3 Tips for Communicating with Non-English Speaking Children after ECA CoursesApril 12, 2019
Early childcare assistants in Ontario frequently work with children who are non-English speakers, including at daycares and childcare centres for English schools that their parents may be attending. For young children, stepping into a new setting and not being able to speak the language can be daunting.
As an early childcare assistant, you can help these children on their journey to learning a new language in a number of ways. Here are a few tips for how you can help, which in turn will make it easier for you and the child to communicate with one another.
1. ECAs Should not Be too Concerned if a Non-English Speaking Child Is Quiet
Children who are introduced into an English-language setting when they don’t speak English will often react with extended periods of silence. For adults, this silence can sometimes seem worrisome. They may think that the child is lonely, confused, or isolated. However, silence is a normal stage of learning a new language for young children.
Rather than necessarily being lonely or confused, children in the silent stage are actively listening to the new language and learning to link new sounds with objects and activities. As an ECA, you should not be overly concerned if a child who does not speak English seems very quiet. Instead, non-English speaking children should be encouraged to interact as much as possible with other young children through hand and other physical gestures without being pressured into speaking a language they do not yet understand.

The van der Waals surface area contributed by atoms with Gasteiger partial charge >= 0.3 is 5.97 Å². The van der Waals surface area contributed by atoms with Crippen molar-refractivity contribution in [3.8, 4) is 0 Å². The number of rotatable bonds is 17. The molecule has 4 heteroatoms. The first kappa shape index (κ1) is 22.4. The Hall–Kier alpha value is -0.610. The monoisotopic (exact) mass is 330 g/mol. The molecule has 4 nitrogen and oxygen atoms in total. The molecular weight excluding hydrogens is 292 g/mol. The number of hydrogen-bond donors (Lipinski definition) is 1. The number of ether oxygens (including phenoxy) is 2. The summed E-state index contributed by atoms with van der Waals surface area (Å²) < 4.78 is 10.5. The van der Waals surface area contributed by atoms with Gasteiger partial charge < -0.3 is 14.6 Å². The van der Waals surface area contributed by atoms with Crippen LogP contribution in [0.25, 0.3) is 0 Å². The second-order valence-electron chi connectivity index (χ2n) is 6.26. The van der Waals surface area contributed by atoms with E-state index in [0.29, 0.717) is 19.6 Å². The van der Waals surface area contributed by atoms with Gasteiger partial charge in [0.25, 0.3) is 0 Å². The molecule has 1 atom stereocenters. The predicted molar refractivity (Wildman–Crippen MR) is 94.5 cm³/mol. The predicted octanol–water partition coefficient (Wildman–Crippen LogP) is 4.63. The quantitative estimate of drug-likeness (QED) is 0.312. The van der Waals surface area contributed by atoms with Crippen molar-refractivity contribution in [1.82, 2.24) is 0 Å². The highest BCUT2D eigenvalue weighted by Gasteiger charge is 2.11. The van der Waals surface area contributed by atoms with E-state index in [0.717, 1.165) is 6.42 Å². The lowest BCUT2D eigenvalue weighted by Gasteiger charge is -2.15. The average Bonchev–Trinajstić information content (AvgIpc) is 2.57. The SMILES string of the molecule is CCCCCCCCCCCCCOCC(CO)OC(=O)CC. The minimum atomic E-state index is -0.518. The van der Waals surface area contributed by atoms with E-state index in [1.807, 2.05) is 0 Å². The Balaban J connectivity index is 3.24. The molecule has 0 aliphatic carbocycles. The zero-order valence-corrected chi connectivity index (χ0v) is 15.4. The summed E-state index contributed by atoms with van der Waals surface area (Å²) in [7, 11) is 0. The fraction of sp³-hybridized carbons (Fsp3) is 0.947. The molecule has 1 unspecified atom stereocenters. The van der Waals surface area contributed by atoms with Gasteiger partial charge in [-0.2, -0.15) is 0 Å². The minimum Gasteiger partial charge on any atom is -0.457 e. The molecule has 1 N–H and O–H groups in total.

2. Use Fun Activities to Help Children Understand New Words in English
Play is one of the most effective methods for helping young children learn new skills. For children who speak little to no English, play is a great way to help them learn new words. As you’ll see in your early childcare assistant training, ECAs collaborate with teachers to develop and implement daily activities that support children’s development. Play is often incorporated into these activities, including helping non-English speaking children develop new language skills.
For example, picture books are a fun way to help young children connect the sounds of words with a visual image. Likewise, nursery rhymes are fun for children to sing along to even before they fully understand what all of the words in the nursery rhyme mean. Such nursery rhymes encourage children to mimic the sounds of English words. Mimicking these sounds helps children gain confidence in their ability to speak English with you or others later on. By making language fun and engaging, children are more likely to pick up new words and phrases faster than if they were being taught English through overly structured lessons.
Picture books are an effective tool for helping children learn new words
3. Pros with Early Childcare Assistant Training Should Repeat Important Words Often
When children learn a new language, the first words they learn also tend to be the most important. As an ECA, you can help facilitate this language-learning process by repeating words that are especially useful for the child.
As you’ll learn in your ECA courses, assisting children with dressing, using the washroom, and with lunchtime activities are all tasks that the ECA is responsible for. They are also excellent opportunities to help children learn important English words, like washroom, water, food, shoes, coat, and so on. You can repeat these words clearly while assisting children during these activities. Doing so will help the child learn new words, which in turn will make it easier for you and the child to communicate with one another.
By repeating related words during essential activities, ECAs can facilitate children’s language learning
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